Syrian security forces fired live rounds and
tear gas at thousands of people marching Saturday in a funeral
procession that turned into a protest in Damascus, killing at least one
person, activists said. It was one of the largest demonstrations in the
capital since the 11-month-old uprising against President Bashar Assad
Vice Foreign Minister Zhai Jun speaks to the media in Damascus, Syria,
Saturday, Feb. 18, 2012. Jun said China was “extremely concerned” about
the escalation of the crisis in Syria. (AP Photo/Muzaffar Salman)
Several people were
reported wounded and the British-based Syrian Observatory for Human
Rights said security forces dispersed the protesters and were conducting
a campaign of raids and arrests in the Mazzeh district.
fresh violence erupted during a visit by an envoy from China, which
along with Russia recently supported Syria by vetoing a U.N. Security
Council resolution that would have condemned Assad’s regime. Chinese
Vice Foreign Minister Zhai Jun called on all parties to stop violence
that has killed more than 5,400 people since March of last year,
according to the U.N.
China has sought to
deflect some of the stinging international criticism over its Feb. 4
veto of the Security Council resolution with stepped-up diplomacy,
following the example set by Russia.
funeral procession in Damascus was held for three people killed by
security forces on Friday following protests in the area. An activist in
the area and the Observatory said at least one person was killed as
security forces fired to disperse the crowds. The activist network Local
Coordination Committees said two people died, but the report could not
be immediately verified.
It said few people were wounded and several people also suffered difficulties breathing from tear gas.
activist who witnessed the violence said the procession numbered around
15,000, making it among the largest anti-government gatherings in
regime-controlled central Damascus since the start of the revolt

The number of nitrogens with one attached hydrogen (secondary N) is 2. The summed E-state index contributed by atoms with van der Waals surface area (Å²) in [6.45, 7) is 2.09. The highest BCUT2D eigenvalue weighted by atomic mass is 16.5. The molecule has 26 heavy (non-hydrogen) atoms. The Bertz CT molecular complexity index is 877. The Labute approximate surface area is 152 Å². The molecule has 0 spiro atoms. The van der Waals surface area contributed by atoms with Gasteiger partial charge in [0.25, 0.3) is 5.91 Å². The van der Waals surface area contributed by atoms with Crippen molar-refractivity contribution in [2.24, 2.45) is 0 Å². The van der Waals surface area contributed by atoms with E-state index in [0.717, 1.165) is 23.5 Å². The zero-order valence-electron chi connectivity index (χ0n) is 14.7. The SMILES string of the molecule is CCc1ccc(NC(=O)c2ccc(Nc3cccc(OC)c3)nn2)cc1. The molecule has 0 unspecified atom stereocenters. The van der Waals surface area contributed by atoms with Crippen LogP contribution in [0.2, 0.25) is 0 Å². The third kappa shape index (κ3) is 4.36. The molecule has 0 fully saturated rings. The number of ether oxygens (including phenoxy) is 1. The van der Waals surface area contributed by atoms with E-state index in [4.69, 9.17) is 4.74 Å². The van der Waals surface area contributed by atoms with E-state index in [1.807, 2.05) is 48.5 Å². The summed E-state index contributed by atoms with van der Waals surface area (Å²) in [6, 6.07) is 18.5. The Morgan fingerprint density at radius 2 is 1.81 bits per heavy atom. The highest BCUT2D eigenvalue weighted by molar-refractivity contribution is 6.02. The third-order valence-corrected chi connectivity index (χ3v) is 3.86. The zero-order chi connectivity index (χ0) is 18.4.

inspired by other Arab Spring uprisings around the Middle East and North
“It was a huge funeral that turned
into a protest,” said the activist, who spoke on condition of anonymity
for fear of reprisals. “There was no fear among the participants.”
videos filmed by activists and posted online showed a crowd of people
shouting “Allahu Akbar,” or God is great, and “One, one, one, the Syrian
people are one!”
The Observatory said two
other people were killed in Syria on Saturday, one in Homs who died from
sniper fire and another in the north, who was shot by security forces
The fresh violence erupted
shortly after the Chinese envoy met with Assad at the presidential
palace. Speaking to reporters following the meeting, he said he was
hopeful Syrian authorities would restore stability to the country soon.
backed a referendum that is at the center of the regime’s plan to
defuse the unrest, and said China was “extremely concerned” about the
escalation of the crisis. The referendum would decide on the country’s
new draft constitution that would create a multiparty system in Syria,
ruled by the Assad family for 40 years.
U.N. General Assembly voted overwhelmingly Thursday in favor of a
nonbinding resolution backing an Arab League plan calling for Assad to
step down and strongly condemning human rights violations by his regime.
Russia and China vetoed a similar resolution in the Security Council
and voted against the measure in the General Assembly.
has no selfish interests,” Zhai said, defending the veto. He added that
China’s “objective and just” position on Syria stemmed from its basic
interest in the welfare of the Syrian people.
Zhai urged Syrians to participate in the planned referendum
call for a referendum, set for Feb. 26, has raised the question of how a
nationwide vote could be held at a time when many areas see daily
battles between Syrian troops and rebel soldiers. The opposition has
opposed the referendum.
Zhai said the referendum “would be in the interest of the Syrian people.”
Only in light of stability could Syria conduct comprehensive political reforms, he said.
Associated Press reporter Albert Aji in Damascus, Syria, contributed to this report.